In the spirit of the Hallowe'en season, and keeping things spooky, we've used the Ably peer-to-peer game framework to build a digital, online “spirit board” — the original spiritualists' tool to help you communicate with the dead (or maybe just the ghosts in the machine). Let us pull back the curtain, and reveal... Ouijably!
The ouija (/ˈwiːdʒə/ WEE-jə, /-dʒi/ jee), also known as a spirit board or talking board, is a flat board marked with the letters of the alphabet, the numbers 0–9, the words "yes", "no", occasionally "hello" and "goodbye", along with various symbols and graphics.
It uses a planchette (small heart-shaped piece of wood or plastic) as a movable indicator to spell out messages during a séance.
Participants place their fingers on the planchette, and it is moved about the board to spell out words.
Spiritualists believed that the dead were able to contact the living and reportedly used a talking board very similar to a modern Ouija board at their camps in Ohio in 1886 to ostensibly enable faster communication with spirits.
How to use the Ouijably board
- Create a new board by typing a name into the input field.
- Share the link to the generated board with your f(r)iends.
- Ask the board a question.
- Watch as the answers are revealed.
How does a spirit board work?
The spirit board takes advantage of the "ideomotor phenomenon", the process whereby a thought or mental image brings about a seemingly "reflexive" or automatic muscular reaction, often of minuscule degree, and potentially outside of the awareness of the subject.
The idea is, that by posing questions to the board, the participants in the game reflexively and subconsciously (or perhaps at the behest of a spirit!) move the planchette around to spell out the answers to the questions being posed.
Thinking about how spirit boards work using the ideomotor phenomenon poses the question:
If the spirit board can make users involuntarily move their hands across a physical planchette, can we reproduce this effect with computer mice and gyroscopes? [Yes/No]
In principle, the effect should work in exactly the same way, with the users’ natural desire to "push" the planchette, replaced by their ability to control the digital recreation of one.
Curiosity never got anyone in trouble before, I'm sure… so of course we have to build it.
How does the app work?
The app is a client-side, progressive web app built in HTML, CSS, and Typescript. It uses realtime messaging to communicate between the users and is based on our peer-to-peer networking demo.
In the page there is a container element with a background image on it, this displays the board itself with all of the letters, numbers, and words (which we’ll call “characters” for brevity), as well as a decorative border. On top of the board is an SVG full of polygons which outline each of the characters. These polygons do collision detection in order to determine which one is in the planchette’s viewfinder.
The planchette itself is an HTML element with a background image. It is moved around the window with CSS transforms as messages come in from an Ably channel.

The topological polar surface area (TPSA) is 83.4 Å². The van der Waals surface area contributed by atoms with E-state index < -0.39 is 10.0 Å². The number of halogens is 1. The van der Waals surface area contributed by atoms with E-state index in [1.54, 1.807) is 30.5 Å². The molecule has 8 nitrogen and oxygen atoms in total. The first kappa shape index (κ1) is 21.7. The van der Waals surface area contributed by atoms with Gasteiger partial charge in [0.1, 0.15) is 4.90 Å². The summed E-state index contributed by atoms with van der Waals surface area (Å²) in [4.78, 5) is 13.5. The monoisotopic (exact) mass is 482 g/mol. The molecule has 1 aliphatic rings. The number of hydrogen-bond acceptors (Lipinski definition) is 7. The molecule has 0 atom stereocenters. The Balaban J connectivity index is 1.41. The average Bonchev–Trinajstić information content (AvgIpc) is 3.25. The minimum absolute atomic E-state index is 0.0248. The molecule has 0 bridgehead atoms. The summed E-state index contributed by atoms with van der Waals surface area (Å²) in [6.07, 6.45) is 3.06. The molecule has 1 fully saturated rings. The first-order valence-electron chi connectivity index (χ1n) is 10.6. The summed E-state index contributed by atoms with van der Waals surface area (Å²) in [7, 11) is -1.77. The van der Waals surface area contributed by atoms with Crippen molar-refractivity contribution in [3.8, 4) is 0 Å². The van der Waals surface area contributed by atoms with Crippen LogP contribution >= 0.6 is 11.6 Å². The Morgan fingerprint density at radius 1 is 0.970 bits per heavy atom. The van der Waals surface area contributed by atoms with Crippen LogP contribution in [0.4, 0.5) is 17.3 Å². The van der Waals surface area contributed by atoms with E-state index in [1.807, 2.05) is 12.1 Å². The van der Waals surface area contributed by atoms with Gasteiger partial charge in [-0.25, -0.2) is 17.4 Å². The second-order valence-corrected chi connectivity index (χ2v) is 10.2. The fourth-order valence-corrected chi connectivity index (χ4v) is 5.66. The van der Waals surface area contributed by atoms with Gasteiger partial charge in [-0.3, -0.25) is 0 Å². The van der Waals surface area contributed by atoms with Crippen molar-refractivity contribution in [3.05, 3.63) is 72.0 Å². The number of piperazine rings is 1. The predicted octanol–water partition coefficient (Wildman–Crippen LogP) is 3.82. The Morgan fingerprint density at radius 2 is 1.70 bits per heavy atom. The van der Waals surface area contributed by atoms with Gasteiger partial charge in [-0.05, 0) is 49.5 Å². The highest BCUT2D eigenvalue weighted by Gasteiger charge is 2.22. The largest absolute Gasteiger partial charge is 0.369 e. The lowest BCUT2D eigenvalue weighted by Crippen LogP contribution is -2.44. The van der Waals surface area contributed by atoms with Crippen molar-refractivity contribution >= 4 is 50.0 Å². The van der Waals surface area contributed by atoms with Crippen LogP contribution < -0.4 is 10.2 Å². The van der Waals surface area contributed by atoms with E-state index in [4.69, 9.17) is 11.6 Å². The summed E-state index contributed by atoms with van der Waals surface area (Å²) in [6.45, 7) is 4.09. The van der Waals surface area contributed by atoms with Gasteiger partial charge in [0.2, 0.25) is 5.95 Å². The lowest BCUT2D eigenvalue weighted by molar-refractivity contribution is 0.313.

When a user joins the board they are connected to an Ably Channel specifically set up for this purpose. On this channel they will be able to publish and subscribe to messages.
The app listens for mouse movement (or gyroscopic movement if the user is on a device such as a phone or tablet). When movement is detected, an event is raised and a message is published on an Ably Channel. This message is received by everyone using the board. These messages contain X and Y coordinates for the distance to move the planchette across the board. This way, every player’s planchette moves at the same time, by the same amount, creating a similar experience to a physical spirit board.
The app lets users join a board and then monitors their mouse movements. It publishes messages when the user moves their mouse and it updates the planchette coordinates when it receives messages on the channel. It does some calculations to determine the user’s screen resolution, and therefore how far the planchette needs to move to arrive at the same location on every display. It also does calculations to ensure that the planchette cannot move off the board by setting maximum width and height boundaries on its movement. The app also has to measure the size of the planchette at the user’s screen resolution, as this will also resize and then use that in its calculations.
As the planchette moves, the app is doing collision detection using bounds of the polygons and the coordinates received on the Ably channel. If the coordinates are within the bounds of an SVG polygon then the app detects a collision and that letter can be “revealed”. To reveal a letter, the app moves the planchette so that its viewfinder center aligns with the center of the polygon. It takes a data attribute from the polygon to determine which character has been detected and then adds that to an HTML element which is animated with CSS to give a spooky reveal effect. If the user has the “speak” functionality enabled, then the app will also play audio which speaks the character out loud.
Can I see the code?
We’ve made the code for the Ouijably board open-source and you can fork it here: https://github.com/ably/ouija.
The repo contains a fully functioning spirit board web application. It has a very thorough README which covers how the app works in greater depth and how to run it both locally and in a production environment.
What do I need to run the web app?
- An Ably account and API key
- A Microsoft Azure Account for hosting on production
- To install the azure-functions-core-tools
- Node 12 (LTS)
- TypeScript + Snowpack (these dependencies will install from the package.json, you do not have to install them yourself)
Does it really work?
Do you believe in ghosts?
Happy Hallowe’en from all of us at Ably!